The International Air Transport Association (IATA) 73rd Annual General Meeting (AGM) adopted a resolution reaffirming the airline industry’s commitment to safety and security.
It also called for greater collaboration among all government and industry stakeholders to keep flying secure with risk mitigation measures that maximise the protection of passengers and crew while minimising disruption to passengers and the economy at large.
“Aviation is a target for terrorists intent on destroying the freedom that is at the heart of our business. Information sharing among governments and with the industry is the key to staying a step ahead of emerging threats. We have the same goals—to keep passengers and crew safe. So it only makes sense that we work together as closely as possible,” said Alexandre de Juniac, IATA’s Director General and CEO.
UN Security Council Resolution 2309
The resolution adopted by IATA members at AGM highlighted the importance of UN Security Council Resolution 2309 which called for governments to meet their responsibility to keep citizens secure while traveling by air. It also reaffirmed the industry’s strong support for the development by the International Civil Aviation Organisation (ICAO) of the Global Aviation Security Plan (GASeP). As a goal, GASeP should significantly enhance the clarity, simplicity, and focus of ICAO’s global standards for security (Annex 17 of the Chicago Convention) so that there is no ambiguity in the responsibilities of states.
“GASeP must be a pragmatic and nimble framework for all parties involved in aviation security to work together. No single entity has all the answers. By combining our strengths more efficiently, the security of passengers and crew will be better served,” said de Juniac.
The Resolution urges governments to:
- Engage the industry in early dialogue when faced with a security threat to ensure that workable and effective response measures are developed that can be implemented efficiently to maximise passenger safety and minimise disruption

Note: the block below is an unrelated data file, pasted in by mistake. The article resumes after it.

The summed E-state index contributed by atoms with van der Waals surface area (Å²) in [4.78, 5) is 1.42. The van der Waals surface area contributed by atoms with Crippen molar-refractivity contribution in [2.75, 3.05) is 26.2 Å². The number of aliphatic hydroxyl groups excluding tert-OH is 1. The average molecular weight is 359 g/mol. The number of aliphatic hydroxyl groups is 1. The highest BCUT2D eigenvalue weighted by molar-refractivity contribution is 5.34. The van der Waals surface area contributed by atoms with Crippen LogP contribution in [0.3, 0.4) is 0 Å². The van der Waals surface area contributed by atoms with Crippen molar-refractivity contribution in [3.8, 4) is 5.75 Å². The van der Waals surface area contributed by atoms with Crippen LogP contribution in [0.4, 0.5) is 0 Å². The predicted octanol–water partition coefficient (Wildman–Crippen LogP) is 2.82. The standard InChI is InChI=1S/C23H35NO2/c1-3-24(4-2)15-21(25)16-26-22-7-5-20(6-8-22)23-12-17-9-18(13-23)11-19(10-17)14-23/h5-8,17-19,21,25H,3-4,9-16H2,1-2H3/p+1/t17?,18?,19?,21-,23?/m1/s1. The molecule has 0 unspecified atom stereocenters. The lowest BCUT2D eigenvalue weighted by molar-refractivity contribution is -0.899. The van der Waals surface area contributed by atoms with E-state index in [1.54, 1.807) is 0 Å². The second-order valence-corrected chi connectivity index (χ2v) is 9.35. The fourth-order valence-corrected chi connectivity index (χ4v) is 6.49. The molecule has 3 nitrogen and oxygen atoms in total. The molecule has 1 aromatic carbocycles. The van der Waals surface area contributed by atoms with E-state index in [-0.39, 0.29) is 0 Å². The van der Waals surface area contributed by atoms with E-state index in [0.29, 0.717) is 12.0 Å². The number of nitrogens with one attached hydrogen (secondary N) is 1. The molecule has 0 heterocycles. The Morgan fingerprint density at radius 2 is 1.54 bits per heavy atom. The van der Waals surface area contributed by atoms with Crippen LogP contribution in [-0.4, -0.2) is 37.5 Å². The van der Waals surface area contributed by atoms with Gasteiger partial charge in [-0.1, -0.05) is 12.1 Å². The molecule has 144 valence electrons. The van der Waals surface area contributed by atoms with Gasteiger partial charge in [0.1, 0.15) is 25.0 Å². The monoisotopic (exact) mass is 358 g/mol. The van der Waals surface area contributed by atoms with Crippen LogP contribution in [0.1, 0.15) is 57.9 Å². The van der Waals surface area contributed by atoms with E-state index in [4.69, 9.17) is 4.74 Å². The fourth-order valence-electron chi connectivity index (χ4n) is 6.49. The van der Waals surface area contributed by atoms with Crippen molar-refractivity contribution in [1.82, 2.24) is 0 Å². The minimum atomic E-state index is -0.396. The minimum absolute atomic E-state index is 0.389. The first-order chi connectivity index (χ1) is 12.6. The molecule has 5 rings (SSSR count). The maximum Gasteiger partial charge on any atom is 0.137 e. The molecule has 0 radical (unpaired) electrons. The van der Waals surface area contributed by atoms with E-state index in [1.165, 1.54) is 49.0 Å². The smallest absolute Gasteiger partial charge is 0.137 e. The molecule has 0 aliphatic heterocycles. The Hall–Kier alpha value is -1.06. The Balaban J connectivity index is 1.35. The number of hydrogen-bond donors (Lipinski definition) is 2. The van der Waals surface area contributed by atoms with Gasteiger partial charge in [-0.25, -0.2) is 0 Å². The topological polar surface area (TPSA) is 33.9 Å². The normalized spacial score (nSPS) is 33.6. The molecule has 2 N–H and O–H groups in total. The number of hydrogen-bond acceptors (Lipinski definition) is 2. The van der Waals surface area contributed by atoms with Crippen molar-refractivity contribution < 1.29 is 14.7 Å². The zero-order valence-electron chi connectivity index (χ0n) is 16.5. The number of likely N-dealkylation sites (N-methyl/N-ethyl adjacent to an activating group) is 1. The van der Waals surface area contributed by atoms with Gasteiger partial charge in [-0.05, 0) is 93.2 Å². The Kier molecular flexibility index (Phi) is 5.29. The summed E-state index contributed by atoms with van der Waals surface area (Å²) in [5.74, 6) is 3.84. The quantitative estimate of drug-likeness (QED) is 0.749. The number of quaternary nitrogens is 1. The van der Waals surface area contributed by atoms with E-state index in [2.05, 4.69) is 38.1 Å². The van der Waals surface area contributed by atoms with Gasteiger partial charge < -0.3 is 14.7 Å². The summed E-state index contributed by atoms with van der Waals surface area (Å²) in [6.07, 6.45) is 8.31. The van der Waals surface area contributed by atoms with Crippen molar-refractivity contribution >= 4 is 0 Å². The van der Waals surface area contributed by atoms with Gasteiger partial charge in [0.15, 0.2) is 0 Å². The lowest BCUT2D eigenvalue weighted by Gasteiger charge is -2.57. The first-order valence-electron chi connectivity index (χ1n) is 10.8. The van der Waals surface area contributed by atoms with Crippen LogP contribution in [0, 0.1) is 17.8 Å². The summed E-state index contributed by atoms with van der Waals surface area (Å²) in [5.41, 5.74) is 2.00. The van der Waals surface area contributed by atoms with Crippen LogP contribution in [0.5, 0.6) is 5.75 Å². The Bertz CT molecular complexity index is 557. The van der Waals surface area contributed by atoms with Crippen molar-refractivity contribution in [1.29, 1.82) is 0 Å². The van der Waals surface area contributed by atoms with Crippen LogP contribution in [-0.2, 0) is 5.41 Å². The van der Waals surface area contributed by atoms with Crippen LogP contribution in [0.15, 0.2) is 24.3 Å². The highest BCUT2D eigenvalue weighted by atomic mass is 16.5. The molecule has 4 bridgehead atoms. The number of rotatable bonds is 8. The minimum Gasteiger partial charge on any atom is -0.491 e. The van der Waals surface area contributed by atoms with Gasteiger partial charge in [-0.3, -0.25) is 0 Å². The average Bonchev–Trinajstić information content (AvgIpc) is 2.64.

- Work in partnership with each other and with airlines, airports and other aviation security stakeholders to develop effective, long-term, security measures that effectively counter threats to aviation
- Take greater accountability for the implementation of ICAO standards and security measures and urgently address any gaps identified through ICAO’s Universal Security Audit Program (USAP) Fast-track the GASeP roadmap into National Civil Aviation Security Programs as soon as possible
“The timing of the resolution is significant. Public and industry confidence has been rattled by inconsistencies in how some states have responded to concerns over the potential for explosives to be concealed in large portable electronic devices (PEDs). It highlights the reason why we need better information sharing and better coordination to achieve risk mitigation measures that maximize the protection of passengers and crew while minimizing unnecessary disruption,” said de Juniac.
The resolution also recognises the important role of industry in helping governments to keep flying secure.
The resolution commits airlines to:
- Implement prescribed security standards and recommended practices to the highest level
- Support Governments in the development and implementation of additional security measures when required to protect air transport
- Support the development and implementation of industry-driven aviation security initiatives such as Smart Security, Passenger Name Record (PNR) /Advance Passenger Information (API)
- Enhance industry standards by promoting the implementation of self-assessment and independent verification audit programs such as the IATA Operational Safety Audit (IOSA) and IATA Safety Audit for Ground Operations (ISAGO)
“Under the guidance of governments, the industry works hard to improve processes and develop new technology to counter the evolving threat to aviation security. Lengthy processes to get new technology into operation is, however, a bottleneck that needs to be fixed. For example, it’s clear that the long-term solution to mitigating PED threats is better screening technology. But without far greater government investment and support to accelerate development and certification of this new technology, its potential will not be realized,” concluded de Juniac.